18th Street & Third Avenue
The big power pole in the foreground and the absence of street signs, are the only clues that this is a vintage depiction of the Safety Building at on 3rd Avenue at 18th Street. The sepia-toned postcard was printed in Germany and was mailed in 1910, only two years after the building was completed. One of Rock Island’s most beautiful commercial buildings, it is one of our most architecturally intact as well. An addition to the east side of the building was announced in 1911, as the home of the Cable Piano Company
The Safety Building was designed by local architect Olof Z. Cervin, who was also an owner. Mr. Cervin said that this was the first time reinforced concrete was used for construction in the Quad Cities. The concrete was used for floors, ceilings, roof, and supporting columns. As a result, Sanborn Fire Insurance Maps noted the building as fireproof. It is 60 by 150 feet, contains 6 stories and cost about $125,000 to construct in 1908.
Another financial partner in the venture was Levi S. McCabe, of McCabe’s Department Store. Mr. McCabe wanted to enlarge the business district that was located primarily on 2nd Avenue. His investment in the Safety Building was intended to promote that expansion. The third original owner was the Rock Island Safety Deposit Company, who gave the building its name. Cervin sold his interests to McCabe heirs in 1923. The building remained under their control until 1975, when it was sold to a group of local businessmen.
The upper stories have always been used for offices and the ground floor has seen both office and retail use. Initially, in addition to the Safety Deposit Company, other ground floor space was occupied by People’s Power Company (predecessor of Mid-American) and Tri City Railway Company (who built an amusement park at what is now Blackhawk Park to entice people to ride their streetcars there). The northeast corner was rented as a jewelry shop for many of its early years and, much later, a drugstore located there.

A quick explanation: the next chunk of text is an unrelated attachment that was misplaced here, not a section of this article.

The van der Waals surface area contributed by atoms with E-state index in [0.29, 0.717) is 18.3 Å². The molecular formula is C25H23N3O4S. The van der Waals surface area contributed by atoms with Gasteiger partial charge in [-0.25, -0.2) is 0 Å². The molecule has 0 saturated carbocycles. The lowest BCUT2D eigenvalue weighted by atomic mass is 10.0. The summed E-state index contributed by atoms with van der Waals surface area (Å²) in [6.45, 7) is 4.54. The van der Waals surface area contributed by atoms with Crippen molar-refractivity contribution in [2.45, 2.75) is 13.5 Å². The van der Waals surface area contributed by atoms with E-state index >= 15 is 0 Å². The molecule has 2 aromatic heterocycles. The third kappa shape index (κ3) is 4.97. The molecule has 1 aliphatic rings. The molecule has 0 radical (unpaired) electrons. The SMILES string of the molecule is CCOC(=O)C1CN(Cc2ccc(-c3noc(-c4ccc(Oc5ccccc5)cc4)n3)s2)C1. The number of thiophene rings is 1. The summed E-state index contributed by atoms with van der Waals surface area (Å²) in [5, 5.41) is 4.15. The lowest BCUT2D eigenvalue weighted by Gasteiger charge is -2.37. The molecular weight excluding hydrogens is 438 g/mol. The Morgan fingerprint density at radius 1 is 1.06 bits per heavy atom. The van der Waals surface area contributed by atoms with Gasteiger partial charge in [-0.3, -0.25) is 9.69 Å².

For the first few years, the 6th floor was vacant, until it was occupied by Royal Neighbors of America, who also expanded to areas on the 4th and 5th floors before they built their own building (another postcard!). Other offices were occupied by insurance companies, doctors, dentists and attorneys.
Architect Cervin reserved suite 401 for his architectural practice. He expanded his firm in 1915 by taking his first partner, Benj. A. Horn. Over the years new partners joined as old ones retired. Through it all, the firm remained in the Safety Building. Now the architectural practice begun by Cervin is known as Scholtz Gowey Gere Marolf or SGGM, and their offices are still here, but on the sixth floor.
A closer look at the design of Safety Building reveals three distinct horizontal divisions separated by cast stone bands. Such a division of structure was becoming increasingly common in Chicago skyscrapers during this time. If we imagine the entire building represents a Greek or Roman column (look at a vintage porch to see different column styles), the divisions are immediately apparent as representing the base, the shaft (or pillar) and the capital (or top).
In the Safety Building, the first story base is dark brick creating a visual heaviness that supports the building. The classically inspired entrance on the north (Third Avenue) is trimmed with shell-like carvings called anthemions. The middle shaft portion is four more stories high, with aligned windows accentuating the vertical rise. The buff colored brick used here has a slight surface irregularity and is assembled with very narrow mortar lines. Near the upper corners the bricks are laid so as to create an arrow-like relief. The arrows continue into the top story or capital, which is nicely finished with a bracketed cornice that is punctuated by recently restored electric lights. Since these cornice lights are unique downtown, it’s easy to speculate a connection between their use and occupancy of the building by People’s Power Company who sold electricity.
Architectural changes to the Safety Building are minimal. The featured postcard shows the entrance to People’s Power on 3rd Avenue, near the corner of 19th Street. That entrance has now been shortened to a window and stucco covers the lower area of the first story at the corner and along 18th Street as well. Horizontal triple paned windows have replaced the original double-hung sashes, probably to help accommodate the small air conditioners. Otherwise the Safety Building is a pristine example of Rock Island’s own version of the skyscraper.
The second colorized postcard is from the same era, postmarked 1909, but the electric pole has been brushed out and otherbuildings appear on either side.
If you’d like to know more about other downtown buildings, be sure to pick up a free copy of the Downtown Walking Tour booklets at City Hall.
This article, by Diane Oestreich, is slightly modified from the original that appeared in the Rock Island Argus and Moline Dispatch on July 22, 2001.